At this time of the year, many gardeners' thoughts turn to houseplants.
For those who have owned houseplants for many years, the winter gives gardeners time to catch up on transplanting and maintenance of the plants. Many people who want to get into gardening will try their hand at growing houseplants. Once the selection has been made, the age-old question comes up: "How many times a week do I water these plants?"
This is where the potential for trouble begins.
First, winter is the time when most houseplants need the least amount of water. They are in a semi-dormant time of the year. During this period, they may need more humidity to keep the foliage healthy, but the roots are not taking up much water. If the soil is always kept wet, the roots can actually die from too much water. As a matter of fact, the most common cause of death for houseplants is over-watering. So, the question remains, how often should you water your houseplants?
There are many factors that will influence how much water your houseplants will need.
As the days get longer and the plants begin to get more light, they will begin to grow again and need more water. The amount of water that is necessary will vary depending on type, but if you remember that now is a time when the plants need less water, and from roughly March to October, they will need more, you have a basis for how often to water.
The amount of humidity in the air will also determine how often you need to give your plants a drink. Dry air will pull moisture out of the leaves.
Humidity levels can vary from home to home. Temperature also causes plants to require more water. The warmer the temperatures, the more water that plants will need.
The amount of light the plant needs can also affect how much water it will require. Plants that grow in full sunlight will generally need more water than those plants that grow in lower light conditions.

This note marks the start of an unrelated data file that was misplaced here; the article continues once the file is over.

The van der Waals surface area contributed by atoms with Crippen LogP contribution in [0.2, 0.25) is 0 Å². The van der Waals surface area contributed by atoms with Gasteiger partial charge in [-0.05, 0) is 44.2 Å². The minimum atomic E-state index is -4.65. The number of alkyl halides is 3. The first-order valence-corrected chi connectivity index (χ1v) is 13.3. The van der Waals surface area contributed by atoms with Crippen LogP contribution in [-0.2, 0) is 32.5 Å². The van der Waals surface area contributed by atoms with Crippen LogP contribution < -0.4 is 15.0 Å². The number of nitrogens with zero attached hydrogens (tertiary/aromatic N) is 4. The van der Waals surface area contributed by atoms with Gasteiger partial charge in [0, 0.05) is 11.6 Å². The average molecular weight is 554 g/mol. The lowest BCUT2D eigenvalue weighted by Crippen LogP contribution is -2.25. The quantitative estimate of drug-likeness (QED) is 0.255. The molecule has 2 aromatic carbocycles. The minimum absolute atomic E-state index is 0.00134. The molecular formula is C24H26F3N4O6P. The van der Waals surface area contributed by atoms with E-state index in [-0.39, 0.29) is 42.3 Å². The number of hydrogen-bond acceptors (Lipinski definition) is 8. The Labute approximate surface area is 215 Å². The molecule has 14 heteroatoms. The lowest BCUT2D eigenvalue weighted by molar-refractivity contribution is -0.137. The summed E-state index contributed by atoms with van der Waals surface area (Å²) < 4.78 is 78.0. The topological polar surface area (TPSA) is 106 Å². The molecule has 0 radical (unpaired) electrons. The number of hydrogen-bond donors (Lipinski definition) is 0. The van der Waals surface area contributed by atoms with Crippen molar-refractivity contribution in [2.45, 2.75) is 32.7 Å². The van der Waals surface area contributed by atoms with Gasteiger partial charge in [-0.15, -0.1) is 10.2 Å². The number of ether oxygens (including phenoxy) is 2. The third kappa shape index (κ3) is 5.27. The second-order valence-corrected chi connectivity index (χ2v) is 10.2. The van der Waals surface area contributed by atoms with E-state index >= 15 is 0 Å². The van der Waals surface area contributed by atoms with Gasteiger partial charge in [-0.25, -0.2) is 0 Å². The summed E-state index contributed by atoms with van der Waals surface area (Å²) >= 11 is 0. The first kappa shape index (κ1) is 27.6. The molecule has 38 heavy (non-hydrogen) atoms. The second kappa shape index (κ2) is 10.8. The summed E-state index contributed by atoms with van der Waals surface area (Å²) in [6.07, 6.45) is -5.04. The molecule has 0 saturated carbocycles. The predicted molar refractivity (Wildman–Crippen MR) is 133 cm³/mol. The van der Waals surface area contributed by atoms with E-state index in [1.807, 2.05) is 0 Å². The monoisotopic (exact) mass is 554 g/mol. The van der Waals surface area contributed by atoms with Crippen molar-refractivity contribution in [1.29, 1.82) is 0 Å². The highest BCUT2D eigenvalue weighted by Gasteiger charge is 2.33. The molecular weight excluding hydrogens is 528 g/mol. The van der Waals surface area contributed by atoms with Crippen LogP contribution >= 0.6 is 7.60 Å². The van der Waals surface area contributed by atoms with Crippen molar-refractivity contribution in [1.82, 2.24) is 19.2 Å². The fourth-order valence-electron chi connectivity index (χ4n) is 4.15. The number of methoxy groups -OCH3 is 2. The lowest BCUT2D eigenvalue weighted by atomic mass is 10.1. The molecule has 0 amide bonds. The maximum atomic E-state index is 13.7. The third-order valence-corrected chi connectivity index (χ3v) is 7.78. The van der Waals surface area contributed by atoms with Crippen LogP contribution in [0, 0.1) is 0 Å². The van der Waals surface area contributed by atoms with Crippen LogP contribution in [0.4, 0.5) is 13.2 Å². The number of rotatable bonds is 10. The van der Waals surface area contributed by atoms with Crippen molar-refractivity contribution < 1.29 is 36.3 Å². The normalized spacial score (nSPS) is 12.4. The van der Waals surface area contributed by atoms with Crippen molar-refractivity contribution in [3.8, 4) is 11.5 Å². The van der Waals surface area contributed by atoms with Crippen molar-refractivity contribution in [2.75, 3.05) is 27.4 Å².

Confusing as this may seem, there are some easy answers.
You can buy a tool called a moisture meter. It is probably one of the least-known tools that we sell. The moisture meter has a probe that is inserted into the soil. Within a few seconds, it will give you a reading of the soil's moisture level. Most of the meters come with a chart that will tell you what moisture level you should have for a particular plant. Once the moisture level falls below a particular point, it is time to water.
You should always water the soil with enough water so that it comes out of the bottom of the pot. The excess water should be dumped out. The reason for this is that salts can build up in the soil. Excess salt in the soil can cause browning along the leaves' edges and ultimately cause the plant's death. The salt naturally occurs in our water, and salts naturally occur in the fertilizer we use to feed our plants.
As you can see, there is no hard and fast answer as to how often you should water your plants. The conditions in your home and the needs of the plant are all determining factors. I guess the real answer is, you water the plants when they need the water.
Well, that's all for this week. I'll talk to you again next week.
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Tim Lamprey is the owner of Harbor Garden Center on Route 1 in Salisbury. His website is www.Harborgardens.com. Do you have questions for Tim? Send them to firstname.lastname@example.org, and he will answer them in upcoming columns.